In the Rivian, all-wheel drive is standard thanks to its four motors, one for each wheel. The system delivers 800 horsepower and 900 lb-ft of torque. Rivian’s launch edition R1T models set for delivery this year promise a range of 300-plus miles thanks to a 135 kWh battery pack. In January, a longer-range version with a 180 kWh battery pack will go more than 400 miles between charges. Later on, Rivian will add a model with 250-plus miles of range, which probably will be a lower-priced base truck.

On the performance front, Rivian expects the R1T to accelerate to 60 mph in as little as 3 seconds. It also boasts 14 inches of ground clearance and should be able to ford through 3 feet of water.

Capability

The Ford F-150 Lightning promises a maximum payload of 2,000 pounds, which is about midway between the ratings of conventional Ford pickups, which range from 1,500 to about 5,000 pounds. In top form, the Lightning will be able to tow up to 10,000 pounds. Similar to the standard F-150, we expect the Lighting to come with a 6.5-foot box. The front trunk, or drunk, can hold 14.1 cubic feet of cargo.

Rivian says the R1T will be capable of towing more than 11,000 pounds and a maximum payload of 1,760 pounds. The cargo bed is 4.5 feet long with the tailgate up, which expands to 83.6 inches with the gate down. In addition to the box, the R1T offers 11 additional cubic feet of lockable storage under the front hood and some additional lockable storage beneath the rear load floor.

Also unique to the vehicle is a “Gear Tunnel” that runs the vehicle’s width behind the rear seat. This 65-inch long space is watertight and fully enclosed.

Pricing

2022 Ford F-150 Lightning
  • Base Dual Motor AWD Work Truck: $39,974
  • XLT Dual Motor AWD XLT: $52,974 (a $6,700 premium over a gas XLT 4×4)
  • Lariat Dual Motor AWD: Est. $58,630 (based on $6,700 premium over a gas Lariat 4×4)
  • Platinum Dual Motor AWD: Est. $69,500 (based on $6,700 premium over a gas Platinum 4×4)
  • Top Trim: $90,474 (based on top price given by Ford)
  • Eligible for the $7,500 Federal Tax Credit
2021 Rivian R1T
  • Explorer Package: $67,500
  • Launch Edition: $73,000 (sold out)
  • Adventure Package: $73,000
  • Eligible for the $7,500 Federal Tax Credit
Ford F-150 Lightning Advantages

The Ford F-150 Lightning is more of a traditional pickup, as seen in its approach of offering a base work truck and then higher trim levels for personal use. While the payload and towing capabilities are what you’d expect from a pickup, regularly carrying cargo or towing trailers will greatly impact range and performance. As a result, don’t expect an electric F-150 to replace gas or diesel trucks.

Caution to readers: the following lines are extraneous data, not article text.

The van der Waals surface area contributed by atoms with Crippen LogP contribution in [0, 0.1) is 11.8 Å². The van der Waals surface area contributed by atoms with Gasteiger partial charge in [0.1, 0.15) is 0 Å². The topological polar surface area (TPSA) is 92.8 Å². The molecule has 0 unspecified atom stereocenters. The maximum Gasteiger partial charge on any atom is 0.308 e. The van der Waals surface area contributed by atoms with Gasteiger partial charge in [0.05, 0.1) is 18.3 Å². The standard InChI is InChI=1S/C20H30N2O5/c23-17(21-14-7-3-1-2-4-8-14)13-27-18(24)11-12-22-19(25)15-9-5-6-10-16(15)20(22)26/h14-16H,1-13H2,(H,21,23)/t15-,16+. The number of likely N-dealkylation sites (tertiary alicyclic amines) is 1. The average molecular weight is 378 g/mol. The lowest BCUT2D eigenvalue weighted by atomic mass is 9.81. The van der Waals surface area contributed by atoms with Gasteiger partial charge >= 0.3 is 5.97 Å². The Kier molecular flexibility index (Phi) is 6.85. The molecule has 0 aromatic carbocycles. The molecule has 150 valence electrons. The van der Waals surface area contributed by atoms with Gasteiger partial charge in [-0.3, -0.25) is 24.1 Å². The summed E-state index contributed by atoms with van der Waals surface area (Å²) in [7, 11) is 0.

However, the advantage of the F-150 as a power source expands its functionality as a work truck. Ford touts the Lightning as an “Intelligent Backup Power” system, serving as a backup battery. It can provide full-home power for up to three days on a full charge. Also, the 21 external charge points and 11 outlets will make the truck an ideal power source on job sites.

Rivian R1T Advantages

Rivian is looking to break new ground in the pickup market, leveraging its 4-motor electric drivetrain and the off-road capability of its truck. Its innovative approach to space utilization, especially with its Gear Tunnel and multiple lockable storage areas, will make the Rivian R1T a good backwoods companion. It also offers a modern yet more conventional take on the pickup, which may prove to be an asset in attracting those put off by the Tesla Cybertruck’s polarizing design.

The Bottom Line

Ford has an edge here for traditional pickup buyers looking to transition to an electric vehicle. Its long history of building trucks and the ability to sell and service them through multiple outlets will be a definite advantage in building volume.

Rivian, on the other hand, will set out to prove that there are new ways of doing things, not only in its electric drivetrain but also with direct sales and using regional centers and mobile home service to support the R1T and R1S. It could very well work since EVs don’t require the same level of regular maintenance as their gasoline- or diesel-fueled counterparts.

FAQ
How big are the 2022 Ford F-150 Lightning and 2021 Rivian R1T?


The Ford F-150 Lightning is the bigger truck. It rides on a 145.4-inch wheelbase, measures 232.7 inches in overall length, and 78.9 inches tall. The Rivian R1T rides on a shorter 135.9-inch wheelbase and is 217.1 inches long. It stands 75.7 inches tall.

When will the Ford F-150 Lightning and Rivian R1T go on sale?

Reservations for the Ford F-150 will be open this fall for deliveries next Spring. Shipments of the already-spoken-for Rivian R1T Launch Edition begin this Summer. Explorer and Adventure versions of the R1T will be available starting in 2022.